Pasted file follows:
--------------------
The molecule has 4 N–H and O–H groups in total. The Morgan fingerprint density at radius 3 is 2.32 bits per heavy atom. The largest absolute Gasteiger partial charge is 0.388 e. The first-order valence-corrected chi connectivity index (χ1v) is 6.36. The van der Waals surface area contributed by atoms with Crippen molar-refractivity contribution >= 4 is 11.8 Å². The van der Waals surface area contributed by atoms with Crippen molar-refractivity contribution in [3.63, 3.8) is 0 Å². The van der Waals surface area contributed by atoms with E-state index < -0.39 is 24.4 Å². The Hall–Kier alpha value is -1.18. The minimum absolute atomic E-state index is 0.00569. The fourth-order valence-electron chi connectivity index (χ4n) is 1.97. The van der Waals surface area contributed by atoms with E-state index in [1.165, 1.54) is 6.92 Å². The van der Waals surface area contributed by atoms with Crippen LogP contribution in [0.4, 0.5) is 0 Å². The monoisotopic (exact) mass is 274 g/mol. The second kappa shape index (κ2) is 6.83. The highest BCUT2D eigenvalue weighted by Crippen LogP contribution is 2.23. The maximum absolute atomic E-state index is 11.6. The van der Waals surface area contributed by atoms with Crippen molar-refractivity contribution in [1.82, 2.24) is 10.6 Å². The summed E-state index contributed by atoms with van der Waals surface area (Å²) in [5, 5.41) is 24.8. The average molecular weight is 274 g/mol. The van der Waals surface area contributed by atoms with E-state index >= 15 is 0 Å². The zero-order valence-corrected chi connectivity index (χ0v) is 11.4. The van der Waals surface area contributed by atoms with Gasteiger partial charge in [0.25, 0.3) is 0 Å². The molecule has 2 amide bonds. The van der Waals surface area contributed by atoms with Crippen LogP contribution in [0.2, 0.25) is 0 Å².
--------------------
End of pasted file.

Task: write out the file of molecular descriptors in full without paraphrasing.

The molecule has 4 N–H and O–H groups in total. The Morgan fingerprint density at radius 3 is 2.32 bits per heavy atom. The largest absolute Gasteiger partial charge is 0.388 e. The first-order valence-corrected chi connectivity index (χ1v) is 6.36. The van der Waals surface area contributed by atoms with Crippen molar-refractivity contribution >= 4 is 11.8 Å². The van der Waals surface area contributed by atoms with Crippen molar-refractivity contribution in [3.63, 3.8) is 0 Å². The van der Waals surface area contributed by atoms with E-state index < -0.39 is 24.4 Å². The Hall–Kier alpha value is -1.18. The minimum absolute atomic E-state index is 0.00569. The fourth-order valence-electron chi connectivity index (χ4n) is 1.97. The van der Waals surface area contributed by atoms with E-state index in [1.165, 1.54) is 6.92 Å². The van der Waals surface area contributed by atoms with Crippen LogP contribution in [0.4, 0.5) is 0 Å². The monoisotopic (exact) mass is 274 g/mol. The second kappa shape index (κ2) is 6.83. The highest BCUT2D eigenvalue weighted by Crippen LogP contribution is 2.23. The maximum absolute atomic E-state index is 11.6. The van der Waals surface area contributed by atoms with Crippen molar-refractivity contribution in [1.82, 2.24) is 10.6 Å². The summed E-state index contributed by atoms with van der Waals surface area (Å²) in [5, 5.41) is 24.8. The average molecular weight is 274 g/mol. The van der Waals surface area contributed by atoms with E-state index >= 15 is 0 Å². The zero-order valence-corrected chi connectivity index (χ0v) is 11.4. The van der Waals surface area contributed by atoms with Gasteiger partial charge in [0.25, 0.3) is 0 Å². The molecule has 2 amide bonds. The van der Waals surface area contributed by atoms with Crippen LogP contribution in [0.2, 0.25) is 0 Å².